Battleship North Carolina, Fort Fisher State Rec Area see increases in visitors is your source for free news and information in the Wilmington area.

The U.S.S North Carolina. File photo.
The U.S.S North Carolina. File photo.

Visitors made their way in greater numbers to several attractions across the state of North Carolina over the last year, including to two local draws, the Battleship North Carolina in downtown Wilmington and Fort Fisher State Recreation Area on Pleasure Island.

According to a release from the office of Gov. Pat McCrory, the Battleship North Carolina saw a 4.4 percent increase of visitors over the 2015 – 2016 fiscal year, which ended June 30. That increase was the fifth highest in the state for divisions that fall under the Department of Natural and Cultural Resources, behind only the North Carolina Museum of Art, North Carolina State Parks, the Southeastern Center for Contemporary Art and the North Carolina Zoo.

Meaghan Holmes, promotions director for the battleship, said 223,000 visitors stepped on board during that time period.

“We’ve been on a very steady increase over the past few years,” Holmes said. “We’re just continuing on that path.”

Increased marketing of the attraction in cities such as Myrtle Beach, Charlotte and Raleigh have helped boost attendance, according to Holmes. The decommissioned United States Navy vessel, which served in the Pacific Ocean during World War II, will soon undergo major renovations. Holmes said work to build a cofferdam and repair the ship’s aging steel hull will begin in the next few weeks. The long-anticipated and much-needed project will take about 18 months at the cost of $17 million, much of which was paid for through donations made through the attraction’s Generations Campaign.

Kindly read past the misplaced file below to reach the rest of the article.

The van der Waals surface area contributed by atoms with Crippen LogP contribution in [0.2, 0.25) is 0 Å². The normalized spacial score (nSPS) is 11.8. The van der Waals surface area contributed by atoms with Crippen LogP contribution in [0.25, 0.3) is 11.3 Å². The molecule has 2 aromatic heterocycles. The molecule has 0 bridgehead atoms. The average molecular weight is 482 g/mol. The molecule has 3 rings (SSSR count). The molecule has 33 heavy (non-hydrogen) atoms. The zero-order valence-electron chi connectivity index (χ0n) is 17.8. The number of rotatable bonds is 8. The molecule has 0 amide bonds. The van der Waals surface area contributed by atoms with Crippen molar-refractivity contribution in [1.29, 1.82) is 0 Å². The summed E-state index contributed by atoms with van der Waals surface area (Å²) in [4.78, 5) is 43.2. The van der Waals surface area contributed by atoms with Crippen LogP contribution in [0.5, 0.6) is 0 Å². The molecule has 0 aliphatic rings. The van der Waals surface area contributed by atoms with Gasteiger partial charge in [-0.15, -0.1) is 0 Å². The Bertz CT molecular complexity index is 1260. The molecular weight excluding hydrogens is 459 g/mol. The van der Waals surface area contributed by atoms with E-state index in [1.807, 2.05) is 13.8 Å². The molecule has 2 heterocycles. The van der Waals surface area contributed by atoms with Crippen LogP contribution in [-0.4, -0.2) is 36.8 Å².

Further south, Fort Fisher State Recreation Area welcomed over 900,000 people from July 2015 to June 2016. According to Park Superintendent Jeff Owen, that’s slightly above average for a one-year period. The biggest draws to the outdoor area are the beach strand, which includes four miles of beach where people can go off-roading and drive on the sand, and the 1.1-mile walking trail through the preserve.

The boardwalk over the salt marsh along Fort Fisher State Recreation Area's Basin Trail. Photo courtesy of Fort Fisher State Recreation Area.
The boardwalk over the salt marsh along Fort Fisher State Recreation Area’s Basin Trail. Photo courtesy of Fort Fisher State Recreation Area.

“We are still providing free parking, and in beach communities that’s pretty rare,” Owen said. “I think that’s part of our appeal.”

For the second year in a row, the shores of Fort Fisher are home to more than 80 turtle nests. As of Friday, Aug. 12, Owen said 83 nests had been found.

“We’re just two shy of our record of 85, which we had last year,” Owen said.

While last year’s banner year including the nest of a rare Kemp’s Ridley turtle, which unlike other sea turtles lays eggs during the day, Owen said this year has been more homogenous.

“We’ve found one green sea turtle nest so far,” said Owen. “The others, we believe, are all loggerhead turtles.”

New features to the recreation area are on their way, including renovations to the bath house in the parking lot near the visitors’ center on Loggerhead Road that would add extra restroom facilities for beach goers. Owen said the park recently received approval to build another one-mile trail through the salt marshes, which are home to several different kinds of bird, animal and plant species.